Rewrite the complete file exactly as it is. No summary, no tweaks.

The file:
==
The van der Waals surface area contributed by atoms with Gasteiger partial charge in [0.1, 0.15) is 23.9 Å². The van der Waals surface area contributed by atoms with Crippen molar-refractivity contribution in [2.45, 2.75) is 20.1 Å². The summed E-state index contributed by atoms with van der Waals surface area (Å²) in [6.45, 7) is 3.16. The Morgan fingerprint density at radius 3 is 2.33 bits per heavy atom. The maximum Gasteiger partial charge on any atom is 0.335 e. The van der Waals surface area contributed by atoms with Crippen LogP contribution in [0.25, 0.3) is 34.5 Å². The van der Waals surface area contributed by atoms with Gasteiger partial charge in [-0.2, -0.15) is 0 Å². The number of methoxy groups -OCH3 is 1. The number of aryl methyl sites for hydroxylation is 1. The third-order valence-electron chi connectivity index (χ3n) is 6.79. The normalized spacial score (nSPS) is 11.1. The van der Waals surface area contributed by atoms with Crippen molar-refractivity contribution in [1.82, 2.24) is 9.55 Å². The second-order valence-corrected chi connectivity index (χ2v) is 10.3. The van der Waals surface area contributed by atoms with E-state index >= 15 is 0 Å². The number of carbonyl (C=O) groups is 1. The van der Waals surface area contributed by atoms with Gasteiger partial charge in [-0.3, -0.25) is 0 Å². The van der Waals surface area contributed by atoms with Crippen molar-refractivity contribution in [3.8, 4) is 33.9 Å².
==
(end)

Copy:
The van der Waals surface area contributed by atoms with Gasteiger partial charge in [0.1, 0.15) is 23.9 Å². The van der Waals surface area contributed by atoms with Crippen molar-refractivity contribution in [2.45, 2.75) is 20.1 Å². The summed E-state index contributed by atoms with van der Waals surface area (Å²) in [6.45, 7) is 3.16. The Morgan fingerprint density at radius 3 is 2.33 bits per heavy atom. The maximum Gasteiger partial charge on any atom is 0.335 e. The van der Waals surface area contributed by atoms with Crippen LogP contribution in [0.25, 0.3) is 34.5 Å². The van der Waals surface area contributed by atoms with Gasteiger partial charge in [-0.2, -0.15) is 0 Å². The number of methoxy groups -OCH3 is 1. The number of aryl methyl sites for hydroxylation is 1. The third-order valence-electron chi connectivity index (χ3n) is 6.79. The normalized spacial score (nSPS) is 11.1. The van der Waals surface area contributed by atoms with Crippen molar-refractivity contribution in [1.82, 2.24) is 9.55 Å². The second-order valence-corrected chi connectivity index (χ2v) is 10.3. The van der Waals surface area contributed by atoms with E-state index >= 15 is 0 Å². The number of carbonyl (C=O) groups is 1. The van der Waals surface area contributed by atoms with Gasteiger partial charge in [-0.3, -0.25) is 0 Å². The van der Waals surface area contributed by atoms with Crippen molar-refractivity contribution in [3.8, 4) is 33.9 Å².